Then he comes to the heart of the matter. "But though there is much religion in Toledo, there is very little morality. There is, on the contrary, a vast deal of libertinism in this same sainted city. Indeed, how can it be otherwise, when so large a number of men are interdicted from the open enjoyment of domestic and family endearments, and, at the same time, provided with money to purchase the gratification of every desire?" (A Year in Spain, 1836, II, 70).
Ford refers to "the Tagus, boiling through the rent." The river doesn't do much boiling now, but here's a bit of froth, along with a length of city wall. Up top is the Alcázar, an ancient fortress rebuilt many times, most recently after its destruction in 1936.
A more tranquil view of the river from the northeast corner of the city. On the near-side bank of the river in the distance is a modern waterwheel, a reminder of the hydraulic mechanism that once lifted water to the Alcázar. Madrid lies some 40 miles to the north.
The walls have tempted homebuilders delighted to find that one side of their house is already built.
A modern road entering the city on the north side bypasses the Gate of the Sun. Ford suggests that visitors should begin their exploration of the city here at the "Puerta del Sol, a rich Moorish gate of granite horseshoe arches, with an upper intersecting one of red brick...."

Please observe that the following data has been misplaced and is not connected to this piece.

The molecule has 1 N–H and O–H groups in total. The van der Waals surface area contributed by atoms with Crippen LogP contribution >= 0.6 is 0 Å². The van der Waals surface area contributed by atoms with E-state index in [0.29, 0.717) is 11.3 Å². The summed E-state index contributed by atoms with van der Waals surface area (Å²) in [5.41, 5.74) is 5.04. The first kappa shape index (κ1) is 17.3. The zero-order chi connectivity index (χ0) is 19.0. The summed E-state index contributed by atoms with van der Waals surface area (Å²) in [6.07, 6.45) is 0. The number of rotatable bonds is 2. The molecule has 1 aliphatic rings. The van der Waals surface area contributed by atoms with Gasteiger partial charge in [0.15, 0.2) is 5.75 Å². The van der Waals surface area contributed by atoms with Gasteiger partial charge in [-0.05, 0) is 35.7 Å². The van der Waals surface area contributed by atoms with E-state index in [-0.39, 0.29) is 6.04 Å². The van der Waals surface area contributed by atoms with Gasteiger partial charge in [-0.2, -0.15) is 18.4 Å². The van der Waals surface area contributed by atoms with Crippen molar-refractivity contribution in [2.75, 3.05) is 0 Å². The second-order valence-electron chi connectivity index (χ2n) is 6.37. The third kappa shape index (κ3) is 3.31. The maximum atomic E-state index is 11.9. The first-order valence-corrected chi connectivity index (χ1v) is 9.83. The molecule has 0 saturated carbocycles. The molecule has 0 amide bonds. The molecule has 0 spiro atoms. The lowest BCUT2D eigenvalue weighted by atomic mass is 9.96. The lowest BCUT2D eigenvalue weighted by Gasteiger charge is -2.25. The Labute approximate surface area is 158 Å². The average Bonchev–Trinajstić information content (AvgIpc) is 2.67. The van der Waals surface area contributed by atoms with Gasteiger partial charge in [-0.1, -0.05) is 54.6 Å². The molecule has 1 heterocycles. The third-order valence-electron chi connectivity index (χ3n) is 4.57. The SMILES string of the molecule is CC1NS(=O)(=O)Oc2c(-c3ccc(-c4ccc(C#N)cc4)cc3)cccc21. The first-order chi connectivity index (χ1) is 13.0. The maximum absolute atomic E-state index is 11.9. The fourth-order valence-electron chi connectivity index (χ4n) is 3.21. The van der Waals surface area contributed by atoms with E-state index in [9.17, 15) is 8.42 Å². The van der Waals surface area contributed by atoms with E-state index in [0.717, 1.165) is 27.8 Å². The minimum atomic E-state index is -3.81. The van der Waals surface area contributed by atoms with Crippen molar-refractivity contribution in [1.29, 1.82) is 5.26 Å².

Close-up. The gate was built before 1400 by the Knights of St. John of Jerusalem, who adopted the architectural forms of Muslim Spain. Until the cathedral was undertaken in the then innovative Gothic style, this Muslim or Mudéjar style prevailed in Toledo.
The triangular medallion is the scutcheon of Toledo's cathedral and shows the ordination of Ildephonsus, the bishop of Toledo and a disciple of Isidore of Seville. The sun and moon appear to keep watch as Eladio, a monk and later a saint, conducts the ceremony.
The crenelations of the same gateway can be seen in the middle distance on the left. The slope continues down to a second gate, marked by tiled twin towers.
Here are those towers, part of the Puerta Nueva de Bisagra. Parts of the gate are old, a fact hinted at by the name Bisagra, which is a corruption of the Arabic Bab-Sahara, the "gate of the country." The tiled towers and the decorated entrance, however, were added in the mid-16th century by Alonso de Covarrubias, an eminent and prolific architect of the time.